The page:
In case there was any confusion about what version of Donald Trump was going to show up for the eleventh GOP debate in Detroit, we found out very early on in this debate that the presidential Donald Trump of Super Tuesday is a vague and distant memory.
Thursday night saw the Donald Trump who defends the size of his hands by saying there was “no problem” with the size of his hands or anything else. "Look at those hands, are they small hands?" Trump said. "And, [Rubio] referred to my hands -- 'if they're small, something else must be small.' I guarantee you there's no problem. I guarantee."
This comment was hardly presidential and perhaps even beyond our newly increased capacity for “telling it like it is.” But more than that, Thursday night capped off a day that had Trump rattled from start to finish.
Mitt Romney’s speech Thursday morning where he called Trump “a danger to America’s future”, “a phony who is playing the American public for suckers” and a man whose “imagination must not be married to real power” threw Trump into a tailspin. He spent 15 minutes railing on Romney as a “loser” at a rally in Maine on Thursday afternoon and began the debate on a similar note.
It didn’t get much better for Trump as the night progressed.
Chris Wallace and Megyn Kelly threw Trump off a number of times, most notably when Kelly played video of Trump contradicting himself on his stance over the Afghanistan and Iraq wars.
He also struggled to explain his off the record conversation with the New York Times, where he allegedly said that he could be flexible on his tough immigration stance, had trouble with attacks over Trump University and his confused foreign policy where he offered that the military will do whatever he tells them to do including killing the families of terrorists.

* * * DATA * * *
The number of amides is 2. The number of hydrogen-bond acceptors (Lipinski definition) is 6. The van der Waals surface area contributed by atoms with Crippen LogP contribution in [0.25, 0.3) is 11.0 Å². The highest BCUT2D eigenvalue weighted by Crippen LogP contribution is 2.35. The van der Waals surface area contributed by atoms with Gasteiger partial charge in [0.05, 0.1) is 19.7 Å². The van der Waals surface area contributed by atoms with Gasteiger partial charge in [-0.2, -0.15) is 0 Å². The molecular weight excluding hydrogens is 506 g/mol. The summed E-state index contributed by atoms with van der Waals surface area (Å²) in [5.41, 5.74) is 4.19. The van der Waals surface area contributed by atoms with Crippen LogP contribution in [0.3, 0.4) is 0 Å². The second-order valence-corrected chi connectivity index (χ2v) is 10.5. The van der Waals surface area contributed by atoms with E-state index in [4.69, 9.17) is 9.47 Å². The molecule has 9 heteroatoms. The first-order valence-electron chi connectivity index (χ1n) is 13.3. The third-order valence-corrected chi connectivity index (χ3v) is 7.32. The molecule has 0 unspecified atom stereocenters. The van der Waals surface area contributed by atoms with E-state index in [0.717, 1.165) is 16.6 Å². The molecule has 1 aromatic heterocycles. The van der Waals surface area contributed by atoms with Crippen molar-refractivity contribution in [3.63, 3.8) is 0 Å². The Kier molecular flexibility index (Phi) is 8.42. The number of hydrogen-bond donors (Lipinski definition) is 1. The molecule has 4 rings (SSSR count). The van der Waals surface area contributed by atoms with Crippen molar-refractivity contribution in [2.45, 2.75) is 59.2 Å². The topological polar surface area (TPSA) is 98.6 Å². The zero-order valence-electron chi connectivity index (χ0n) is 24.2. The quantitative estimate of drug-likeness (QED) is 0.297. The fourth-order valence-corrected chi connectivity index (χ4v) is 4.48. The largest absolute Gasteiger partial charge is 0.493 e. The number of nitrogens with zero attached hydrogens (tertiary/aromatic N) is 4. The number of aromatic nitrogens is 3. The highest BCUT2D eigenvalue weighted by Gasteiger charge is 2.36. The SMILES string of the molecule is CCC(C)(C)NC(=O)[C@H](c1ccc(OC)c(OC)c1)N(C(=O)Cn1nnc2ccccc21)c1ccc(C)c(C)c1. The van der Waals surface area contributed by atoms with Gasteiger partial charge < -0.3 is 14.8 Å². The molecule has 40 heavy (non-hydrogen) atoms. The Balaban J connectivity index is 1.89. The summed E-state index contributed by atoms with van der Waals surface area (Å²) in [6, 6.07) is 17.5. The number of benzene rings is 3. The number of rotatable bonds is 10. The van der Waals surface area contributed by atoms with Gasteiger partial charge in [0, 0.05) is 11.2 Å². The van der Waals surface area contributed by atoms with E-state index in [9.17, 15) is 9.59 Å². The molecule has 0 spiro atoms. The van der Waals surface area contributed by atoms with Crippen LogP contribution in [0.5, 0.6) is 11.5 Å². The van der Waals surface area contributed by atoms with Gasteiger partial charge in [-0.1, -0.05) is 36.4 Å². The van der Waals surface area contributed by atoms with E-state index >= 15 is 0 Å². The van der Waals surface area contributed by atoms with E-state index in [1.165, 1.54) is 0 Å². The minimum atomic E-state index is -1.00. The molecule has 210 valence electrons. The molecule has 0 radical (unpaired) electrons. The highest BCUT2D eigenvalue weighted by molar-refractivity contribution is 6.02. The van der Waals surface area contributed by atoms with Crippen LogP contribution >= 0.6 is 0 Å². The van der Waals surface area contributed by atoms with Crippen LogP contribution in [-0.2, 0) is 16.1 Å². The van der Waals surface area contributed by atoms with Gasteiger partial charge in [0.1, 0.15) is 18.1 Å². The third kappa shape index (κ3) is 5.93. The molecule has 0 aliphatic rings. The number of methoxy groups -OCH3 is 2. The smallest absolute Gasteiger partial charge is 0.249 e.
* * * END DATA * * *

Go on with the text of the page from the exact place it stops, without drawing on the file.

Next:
But for all his trouble Thursday night, I don’t envision Trump suffering much at the polls for this. He’s beaten the odds before and his big wins in New Hampshire, South Carolina, Nevada and throughout Super Tuesday have demonstrated that Trump’s voters are committed to him. Yes, Marco Rubio may be the second choice of a majority of voters, but he’s not their first choice – Trump is with close to 50 percent of the vote in the latest polls.
As for Rubio and Cruz, they certainly played a meaningful part in putting Trump on shaky ground. Rubio was quick on his feet with his ad-libs and Cruz’s repeated attack that Trump needs to wait his turn and not interrupt everyone seemed to resonate with the audience.
Cruz had his best debate thus far, especially because he generally stayed above the fray. And in contrast, Rubio didn’t benefit much from mixing it up with Trump.
As a result, there wasn’t much opportunity for real policy talk as each exchange led to a back and forth over the veracity of each candidate’s statement and, more often than not, to Trump’s statements on the issues both on Thursday night and in the past.
Kasich perhaps benefitted the most from the evening as he was largely left out of the nitpicking. He was able to argue that he’s the only candidate interested in unifying Americans and touted his support by 700 foreign policy experts. His positions on immigration and gay marriage are the most in step with Americans. On Thursday evening he looked like he knew that well and that he may be lucky enough to walk out of the race as the nominee while the rest of the remaining candidates tear each other apart.
Will the polls change much from this debate? I would doubt it. But I also don't think that Americans will forget the evening in Detroit any time soon. And that may matter down the line.